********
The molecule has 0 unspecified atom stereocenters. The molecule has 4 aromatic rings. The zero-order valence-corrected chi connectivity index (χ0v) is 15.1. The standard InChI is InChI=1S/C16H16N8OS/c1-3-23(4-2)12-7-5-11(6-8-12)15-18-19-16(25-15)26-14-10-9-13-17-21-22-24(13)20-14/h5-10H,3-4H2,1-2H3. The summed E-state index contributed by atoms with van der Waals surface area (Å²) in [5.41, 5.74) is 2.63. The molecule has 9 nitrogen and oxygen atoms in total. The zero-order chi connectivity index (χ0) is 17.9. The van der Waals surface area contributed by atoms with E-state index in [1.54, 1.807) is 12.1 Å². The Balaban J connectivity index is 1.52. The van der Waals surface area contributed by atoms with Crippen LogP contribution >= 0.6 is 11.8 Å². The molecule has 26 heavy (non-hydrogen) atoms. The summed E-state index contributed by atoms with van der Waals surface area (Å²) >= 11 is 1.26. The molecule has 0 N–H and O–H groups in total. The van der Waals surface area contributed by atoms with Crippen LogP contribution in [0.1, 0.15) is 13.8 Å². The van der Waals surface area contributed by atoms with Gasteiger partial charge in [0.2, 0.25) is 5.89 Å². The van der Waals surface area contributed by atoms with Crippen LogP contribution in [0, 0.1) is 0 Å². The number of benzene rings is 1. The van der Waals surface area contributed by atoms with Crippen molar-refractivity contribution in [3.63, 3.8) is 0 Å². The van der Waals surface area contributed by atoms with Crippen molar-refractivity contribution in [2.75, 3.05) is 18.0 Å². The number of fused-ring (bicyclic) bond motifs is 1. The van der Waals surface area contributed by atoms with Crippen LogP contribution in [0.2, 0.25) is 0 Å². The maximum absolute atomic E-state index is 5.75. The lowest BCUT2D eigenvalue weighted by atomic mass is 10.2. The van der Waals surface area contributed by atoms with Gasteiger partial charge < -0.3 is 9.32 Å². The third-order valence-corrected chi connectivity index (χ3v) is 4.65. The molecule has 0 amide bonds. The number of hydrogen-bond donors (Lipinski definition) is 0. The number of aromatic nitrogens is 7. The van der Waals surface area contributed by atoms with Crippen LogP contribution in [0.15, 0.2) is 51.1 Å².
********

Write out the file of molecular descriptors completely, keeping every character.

The molecule has 0 unspecified atom stereocenters. The molecule has 4 aromatic rings. The zero-order valence-corrected chi connectivity index (χ0v) is 15.1. The standard InChI is InChI=1S/C16H16N8OS/c1-3-23(4-2)12-7-5-11(6-8-12)15-18-19-16(25-15)26-14-10-9-13-17-21-22-24(13)20-14/h5-10H,3-4H2,1-2H3. The summed E-state index contributed by atoms with van der Waals surface area (Å²) in [5.41, 5.74) is 2.63. The molecule has 9 nitrogen and oxygen atoms in total. The zero-order chi connectivity index (χ0) is 17.9. The van der Waals surface area contributed by atoms with E-state index in [1.54, 1.807) is 12.1 Å². The Balaban J connectivity index is 1.52. The van der Waals surface area contributed by atoms with Crippen LogP contribution >= 0.6 is 11.8 Å². The molecule has 26 heavy (non-hydrogen) atoms. The summed E-state index contributed by atoms with van der Waals surface area (Å²) >= 11 is 1.26. The molecule has 0 N–H and O–H groups in total. The van der Waals surface area contributed by atoms with Crippen LogP contribution in [0.1, 0.15) is 13.8 Å². The van der Waals surface area contributed by atoms with Gasteiger partial charge in [0.2, 0.25) is 5.89 Å². The van der Waals surface area contributed by atoms with Crippen LogP contribution in [0, 0.1) is 0 Å². The number of benzene rings is 1. The van der Waals surface area contributed by atoms with Crippen molar-refractivity contribution in [3.63, 3.8) is 0 Å². The van der Waals surface area contributed by atoms with Crippen molar-refractivity contribution in [2.75, 3.05) is 18.0 Å². The number of fused-ring (bicyclic) bond motifs is 1. The van der Waals surface area contributed by atoms with Crippen LogP contribution in [0.2, 0.25) is 0 Å². The maximum absolute atomic E-state index is 5.75. The lowest BCUT2D eigenvalue weighted by atomic mass is 10.2. The van der Waals surface area contributed by atoms with Gasteiger partial charge < -0.3 is 9.32 Å². The third-order valence-corrected chi connectivity index (χ3v) is 4.65. The molecule has 0 amide bonds. The number of hydrogen-bond donors (Lipinski definition) is 0. The number of aromatic nitrogens is 7. The van der Waals surface area contributed by atoms with Crippen LogP contribution in [0.15, 0.2) is 51.1 Å².